Winemaking has been a tradition in the Andrović family since the 1880s. It started with Mario Andrović’s great-grandfather, known as Steely Pavo. His children built up the winery and it has continued to develop unique Plavac Mali wines. “Here I am doing the exact same thing my great-grandfather was doing a 100 years ago.”
Plavac Mali is the type of grape that really needs a lot of attention and tough, rocky terrain to express itself. A problem grape that is worth the effort. Steely Pavo always said that the more a vine struggles to grow, the better the fruit, and resulting wine will be.
The picture on the label is the local wild dog “čagalj” which roams the hills of Pelješac.
THE GRAPE VARIETY
With the help of Mike Grgich, owner of Grgich Hills in Napa Valley and on the Peljesac and also born in Croatia, DNA testing shows that Plavac Mali and Zinfandel are not the same grape but related and that Zinfandel could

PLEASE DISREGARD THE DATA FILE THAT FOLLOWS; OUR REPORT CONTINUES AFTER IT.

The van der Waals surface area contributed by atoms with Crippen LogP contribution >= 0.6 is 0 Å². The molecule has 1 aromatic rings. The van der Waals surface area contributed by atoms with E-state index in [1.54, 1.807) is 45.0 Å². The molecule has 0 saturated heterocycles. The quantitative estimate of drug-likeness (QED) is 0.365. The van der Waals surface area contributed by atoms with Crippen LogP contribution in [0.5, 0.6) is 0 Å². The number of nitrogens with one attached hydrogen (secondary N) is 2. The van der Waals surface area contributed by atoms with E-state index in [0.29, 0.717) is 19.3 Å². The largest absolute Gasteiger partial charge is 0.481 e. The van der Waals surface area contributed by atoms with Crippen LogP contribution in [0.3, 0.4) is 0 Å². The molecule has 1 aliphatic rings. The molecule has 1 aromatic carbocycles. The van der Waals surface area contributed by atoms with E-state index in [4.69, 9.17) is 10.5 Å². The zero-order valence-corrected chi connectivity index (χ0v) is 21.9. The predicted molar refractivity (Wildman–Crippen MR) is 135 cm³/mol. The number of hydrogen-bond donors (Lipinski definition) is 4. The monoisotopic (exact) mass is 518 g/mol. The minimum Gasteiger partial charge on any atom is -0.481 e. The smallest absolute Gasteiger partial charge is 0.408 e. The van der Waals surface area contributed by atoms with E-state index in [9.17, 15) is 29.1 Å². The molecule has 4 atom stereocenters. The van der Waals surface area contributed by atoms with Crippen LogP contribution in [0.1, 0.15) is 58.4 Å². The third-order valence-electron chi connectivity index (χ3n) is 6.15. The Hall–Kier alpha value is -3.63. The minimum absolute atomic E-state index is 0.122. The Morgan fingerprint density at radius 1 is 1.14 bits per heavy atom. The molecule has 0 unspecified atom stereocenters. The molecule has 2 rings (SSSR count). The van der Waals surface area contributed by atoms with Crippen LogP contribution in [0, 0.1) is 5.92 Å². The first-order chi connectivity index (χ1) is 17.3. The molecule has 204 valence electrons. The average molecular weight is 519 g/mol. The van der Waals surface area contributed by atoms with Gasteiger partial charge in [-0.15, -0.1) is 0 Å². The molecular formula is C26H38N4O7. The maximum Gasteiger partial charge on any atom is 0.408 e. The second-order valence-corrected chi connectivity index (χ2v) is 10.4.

actually be parent, along with Dobricic, to Plavac Mali. DNA tests show that Zinfandel is actually the Croatian grape Crljenak Kašteljanski (tsurl-YEN-ak kashtel-AHN-ski).
Plavac Mali translates into “small blue” and refers to the grape itself, which tends to be lighter in body than Zinfandel.
(Reference: Meredith, Dr. Carole “Looking for Zinfandel in Croatia” in Zinfandel Express January 2002)